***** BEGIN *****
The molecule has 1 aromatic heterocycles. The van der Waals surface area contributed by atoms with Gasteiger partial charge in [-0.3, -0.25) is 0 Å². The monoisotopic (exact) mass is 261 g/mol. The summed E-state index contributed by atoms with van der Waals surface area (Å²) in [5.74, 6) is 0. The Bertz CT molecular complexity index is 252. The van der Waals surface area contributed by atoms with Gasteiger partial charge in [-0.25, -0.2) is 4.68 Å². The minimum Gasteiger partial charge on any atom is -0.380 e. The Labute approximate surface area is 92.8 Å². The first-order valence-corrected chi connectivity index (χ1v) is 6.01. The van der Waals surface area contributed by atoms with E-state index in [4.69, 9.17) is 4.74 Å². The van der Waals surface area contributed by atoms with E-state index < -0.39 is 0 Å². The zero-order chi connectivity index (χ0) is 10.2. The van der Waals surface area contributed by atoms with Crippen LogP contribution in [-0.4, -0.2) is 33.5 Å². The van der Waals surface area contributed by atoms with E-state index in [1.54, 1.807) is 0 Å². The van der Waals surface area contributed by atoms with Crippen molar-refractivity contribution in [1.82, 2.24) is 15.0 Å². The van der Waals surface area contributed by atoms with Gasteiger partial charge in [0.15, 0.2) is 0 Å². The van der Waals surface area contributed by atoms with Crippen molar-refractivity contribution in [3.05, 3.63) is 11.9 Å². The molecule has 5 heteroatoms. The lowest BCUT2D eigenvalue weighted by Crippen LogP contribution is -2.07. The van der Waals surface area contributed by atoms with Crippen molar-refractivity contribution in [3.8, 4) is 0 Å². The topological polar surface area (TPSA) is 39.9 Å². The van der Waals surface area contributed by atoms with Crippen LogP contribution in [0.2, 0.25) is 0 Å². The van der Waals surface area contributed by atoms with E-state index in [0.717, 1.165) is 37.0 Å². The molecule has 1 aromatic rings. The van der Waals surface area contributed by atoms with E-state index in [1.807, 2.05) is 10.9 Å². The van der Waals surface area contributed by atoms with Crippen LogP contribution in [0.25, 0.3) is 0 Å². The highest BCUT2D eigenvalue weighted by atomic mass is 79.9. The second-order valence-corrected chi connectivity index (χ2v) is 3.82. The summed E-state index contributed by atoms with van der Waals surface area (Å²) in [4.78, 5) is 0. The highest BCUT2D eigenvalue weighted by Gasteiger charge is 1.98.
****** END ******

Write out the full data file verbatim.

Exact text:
The molecule has 1 aromatic heterocycles. The van der Waals surface area contributed by atoms with Gasteiger partial charge in [-0.3, -0.25) is 0 Å². The monoisotopic (exact) mass is 261 g/mol. The summed E-state index contributed by atoms with van der Waals surface area (Å²) in [5.74, 6) is 0. The Bertz CT molecular complexity index is 252. The van der Waals surface area contributed by atoms with Gasteiger partial charge in [-0.25, -0.2) is 4.68 Å². The minimum Gasteiger partial charge on any atom is -0.380 e. The Labute approximate surface area is 92.8 Å². The first-order valence-corrected chi connectivity index (χ1v) is 6.01. The van der Waals surface area contributed by atoms with E-state index in [4.69, 9.17) is 4.74 Å². The van der Waals surface area contributed by atoms with E-state index < -0.39 is 0 Å². The zero-order chi connectivity index (χ0) is 10.2. The van der Waals surface area contributed by atoms with Crippen LogP contribution in [-0.4, -0.2) is 33.5 Å². The van der Waals surface area contributed by atoms with E-state index in [1.54, 1.807) is 0 Å². The van der Waals surface area contributed by atoms with Crippen molar-refractivity contribution in [1.82, 2.24) is 15.0 Å². The van der Waals surface area contributed by atoms with Gasteiger partial charge in [0.15, 0.2) is 0 Å². The van der Waals surface area contributed by atoms with Crippen molar-refractivity contribution in [3.05, 3.63) is 11.9 Å². The molecule has 5 heteroatoms. The lowest BCUT2D eigenvalue weighted by Crippen LogP contribution is -2.07. The van der Waals surface area contributed by atoms with Crippen molar-refractivity contribution in [3.8, 4) is 0 Å². The topological polar surface area (TPSA) is 39.9 Å². The van der Waals surface area contributed by atoms with Crippen LogP contribution in [0.2, 0.25) is 0 Å². The van der Waals surface area contributed by atoms with E-state index in [0.717, 1.165) is 37.0 Å². The molecule has 1 aromatic rings. The van der Waals surface area contributed by atoms with E-state index in [1.807, 2.05) is 10.9 Å². The van der Waals surface area contributed by atoms with Crippen LogP contribution in [0.25, 0.3) is 0 Å². The highest BCUT2D eigenvalue weighted by atomic mass is 79.9. The second-order valence-corrected chi connectivity index (χ2v) is 3.82. The summed E-state index contributed by atoms with van der Waals surface area (Å²) in [4.78, 5) is 0. The highest BCUT2D eigenvalue weighted by Gasteiger charge is 1.98.